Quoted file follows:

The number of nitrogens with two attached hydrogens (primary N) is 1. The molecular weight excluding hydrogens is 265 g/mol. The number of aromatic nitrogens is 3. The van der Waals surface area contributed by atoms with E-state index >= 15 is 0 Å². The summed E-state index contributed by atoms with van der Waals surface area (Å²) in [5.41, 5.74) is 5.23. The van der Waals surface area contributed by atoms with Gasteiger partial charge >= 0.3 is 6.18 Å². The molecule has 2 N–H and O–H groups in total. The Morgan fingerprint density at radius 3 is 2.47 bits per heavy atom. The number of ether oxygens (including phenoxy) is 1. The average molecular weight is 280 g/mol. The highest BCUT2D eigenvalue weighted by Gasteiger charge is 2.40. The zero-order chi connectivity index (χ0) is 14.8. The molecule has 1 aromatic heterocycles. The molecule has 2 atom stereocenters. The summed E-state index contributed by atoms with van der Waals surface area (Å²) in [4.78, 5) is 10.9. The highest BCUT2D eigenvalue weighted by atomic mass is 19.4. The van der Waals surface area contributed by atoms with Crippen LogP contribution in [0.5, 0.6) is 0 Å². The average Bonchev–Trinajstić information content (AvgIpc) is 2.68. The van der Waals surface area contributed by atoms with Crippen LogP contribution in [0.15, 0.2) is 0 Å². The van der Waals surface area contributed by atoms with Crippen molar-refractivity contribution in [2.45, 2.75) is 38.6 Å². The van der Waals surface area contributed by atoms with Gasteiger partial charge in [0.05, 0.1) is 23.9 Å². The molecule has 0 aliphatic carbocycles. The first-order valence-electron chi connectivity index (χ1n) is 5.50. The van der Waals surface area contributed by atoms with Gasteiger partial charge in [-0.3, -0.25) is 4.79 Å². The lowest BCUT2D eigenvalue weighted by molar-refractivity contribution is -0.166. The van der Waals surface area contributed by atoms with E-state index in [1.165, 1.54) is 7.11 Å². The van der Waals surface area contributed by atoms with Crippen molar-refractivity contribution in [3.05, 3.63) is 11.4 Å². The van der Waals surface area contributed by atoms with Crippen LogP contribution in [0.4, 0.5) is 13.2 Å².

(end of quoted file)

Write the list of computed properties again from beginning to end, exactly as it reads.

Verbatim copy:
The number of nitrogens with two attached hydrogens (primary N) is 1. The molecular weight excluding hydrogens is 265 g/mol. The number of aromatic nitrogens is 3. The van der Waals surface area contributed by atoms with E-state index >= 15 is 0 Å². The summed E-state index contributed by atoms with van der Waals surface area (Å²) in [5.41, 5.74) is 5.23. The van der Waals surface area contributed by atoms with Gasteiger partial charge >= 0.3 is 6.18 Å². The molecule has 2 N–H and O–H groups in total. The Morgan fingerprint density at radius 3 is 2.47 bits per heavy atom. The number of ether oxygens (including phenoxy) is 1. The average molecular weight is 280 g/mol. The highest BCUT2D eigenvalue weighted by Gasteiger charge is 2.40. The zero-order chi connectivity index (χ0) is 14.8. The molecule has 1 aromatic heterocycles. The molecule has 2 atom stereocenters. The summed E-state index contributed by atoms with van der Waals surface area (Å²) in [4.78, 5) is 10.9. The highest BCUT2D eigenvalue weighted by atomic mass is 19.4. The van der Waals surface area contributed by atoms with Crippen LogP contribution in [0.5, 0.6) is 0 Å². The average Bonchev–Trinajstić information content (AvgIpc) is 2.68. The van der Waals surface area contributed by atoms with Crippen LogP contribution in [0.15, 0.2) is 0 Å². The van der Waals surface area contributed by atoms with Crippen molar-refractivity contribution in [2.45, 2.75) is 38.6 Å². The van der Waals surface area contributed by atoms with Gasteiger partial charge in [0.05, 0.1) is 23.9 Å². The molecule has 0 aliphatic carbocycles. The first-order valence-electron chi connectivity index (χ1n) is 5.50. The van der Waals surface area contributed by atoms with Gasteiger partial charge in [-0.3, -0.25) is 4.79 Å². The lowest BCUT2D eigenvalue weighted by molar-refractivity contribution is -0.166. The van der Waals surface area contributed by atoms with E-state index in [1.165, 1.54) is 7.11 Å². The van der Waals surface area contributed by atoms with Crippen molar-refractivity contribution in [3.05, 3.63) is 11.4 Å². The van der Waals surface area contributed by atoms with Crippen LogP contribution in [0.4, 0.5) is 13.2 Å².